So, I set out to smush my images and squeeze out every. Last. Byte. Here’s how I did it and you can feel free to follow along with your own WordPress site.

Getting Started with WP Smush Pro

Before you start smushing images and making use of some expert tips, you need to install and activate the WP Smush Pro plugin. For details on how to do this, you can check out our guides Installing WordPress PluginsActivating and Deactivating Plugins on a Per Site Basis and Activating WordPress Plugins Network Wide.

When you have the plugin activated, you can access the settings by going to Media > WP Smush in the admin dashboard.

The WP Smush Pro settings page.
You can choose your preferred image compression options in the settings.

As soon as you activate the plugin all images that you upload are smushed automatically, but you can change this in the settings along with other options. Just click the toggle buttons to turn features on or off. When the toggles are green, that means the option is enabled.

You can choose between a few key settings at the top of the page:

  • Enable Network-wide settings – For Multisite networks. If disabled, sub-sites can override the individual Smush settings.
  • Automatically Smush my images on upload – After enabling this default option, all images you start uploading are smushed automatically.
  • Preserve Image EXIF data – Back by popular demand, you can enable this option for Smush to save photo data from your camera such as time and date. Keep in mind that if you turn this on, you won’t be able to save as many bytes or megabytes on your images and the file size is going to be larger.
  • Resize original images – You can set a maximum image width and height so over-sized original images can be resized to save space and bandwidth.
  • Super-smush my images – This option is for lossy image compression, but without losing on quality.
  • Include my original full-size images – All images including the original copies are compressed.
  • Make a copy of my original images – Images you upload are copied and then compressed. The original copies stay in your media library with the compressed versions.
  • Convert PNG to JPEG (lossy) – You can optionally enable this setting to convert PNG files to JPEG if Smush detects that the change would save some of your server’s resources.

Keep in mind that if you choose to backup your original images, the total file size of the content in your media library nearly doubles in size since this setting creates an extra version of each of your images.

This means you should have two copies of each image you upload with this option enabled. If space is an issue on your server, you may not want this last option enabled.

When you’re done making your selections, click the Update Settings button.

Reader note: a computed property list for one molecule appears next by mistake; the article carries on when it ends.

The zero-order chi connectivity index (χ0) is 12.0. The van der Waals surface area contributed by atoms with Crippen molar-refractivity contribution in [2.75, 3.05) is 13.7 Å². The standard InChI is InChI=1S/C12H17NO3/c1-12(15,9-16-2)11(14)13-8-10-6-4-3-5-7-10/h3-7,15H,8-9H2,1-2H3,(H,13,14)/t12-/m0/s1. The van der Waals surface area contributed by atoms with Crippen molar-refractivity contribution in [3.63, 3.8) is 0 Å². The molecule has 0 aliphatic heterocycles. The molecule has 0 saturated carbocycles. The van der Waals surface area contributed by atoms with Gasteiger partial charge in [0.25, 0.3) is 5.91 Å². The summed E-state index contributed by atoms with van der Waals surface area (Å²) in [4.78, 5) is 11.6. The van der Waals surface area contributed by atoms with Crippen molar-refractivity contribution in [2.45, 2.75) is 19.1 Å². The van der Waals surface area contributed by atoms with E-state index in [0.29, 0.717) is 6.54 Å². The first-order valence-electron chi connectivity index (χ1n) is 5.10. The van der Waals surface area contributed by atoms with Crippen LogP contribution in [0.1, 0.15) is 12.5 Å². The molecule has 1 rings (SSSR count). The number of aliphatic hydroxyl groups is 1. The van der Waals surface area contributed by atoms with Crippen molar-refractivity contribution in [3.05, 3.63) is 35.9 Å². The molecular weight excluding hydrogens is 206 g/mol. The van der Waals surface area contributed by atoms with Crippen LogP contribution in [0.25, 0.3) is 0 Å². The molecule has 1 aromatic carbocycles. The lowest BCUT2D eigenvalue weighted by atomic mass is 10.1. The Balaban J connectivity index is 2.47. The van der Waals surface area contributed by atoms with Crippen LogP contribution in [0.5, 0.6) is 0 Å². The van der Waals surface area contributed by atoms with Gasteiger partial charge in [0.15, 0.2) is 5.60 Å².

Smushing Images

To start smushing images, go to Media > WP Smush in your admin dashboard. For images that are already on your site, you can still run them through WP Smush Pro with the Smush in Bulk option underneath the settings.

The "Smush in Bulk" section on the settings page.
You can smush all the images you already have on your site.

Click on the Bulk Smush Now button to start smushing all the images you already have pre-loaded onto your site.

When the smushing is in progress, you can see how much you save for each image and when it has completed, you can see your total results.

The Google PageSpeed Insights tool suggested that the images I uploaded could only be compressed to save a total of five percent in storage space.

After I finished the bulk smush, I actually saved a total of 65.6 MB and 48.3%. So much for the five percent savings, Google!

A sample of the bulk smush results on a test site.
The results are shown after a bulk smush is complete.

You can also click the Re-Check Images button to manually scan all your images again to see if there’s any extra compressing that can be done. Also, when you update the settings, this scan is done automatically to make sure you can get the most out of WP Smush Pro.

Either way, images aren’t smushed automatically. A message just appears to let you know the images can be smushed more and you can choose to smush them all on the settings page or individually in your Media Library.

You can also smush your images directly in the Media Library by going to Media > Library in your admin dashboard.

In the grid view, click on the image you want to smush to open an inline pop-up with the Attachment Details and click the Smush Now! button to compress the image.

Attachment details page with the "Smush Now!" button highlighted.
You can smush images manually in the Media Library.

If your Media Library is in list view, you can click the Smush Now! button that appears beside your image under the WP Smush column on the right.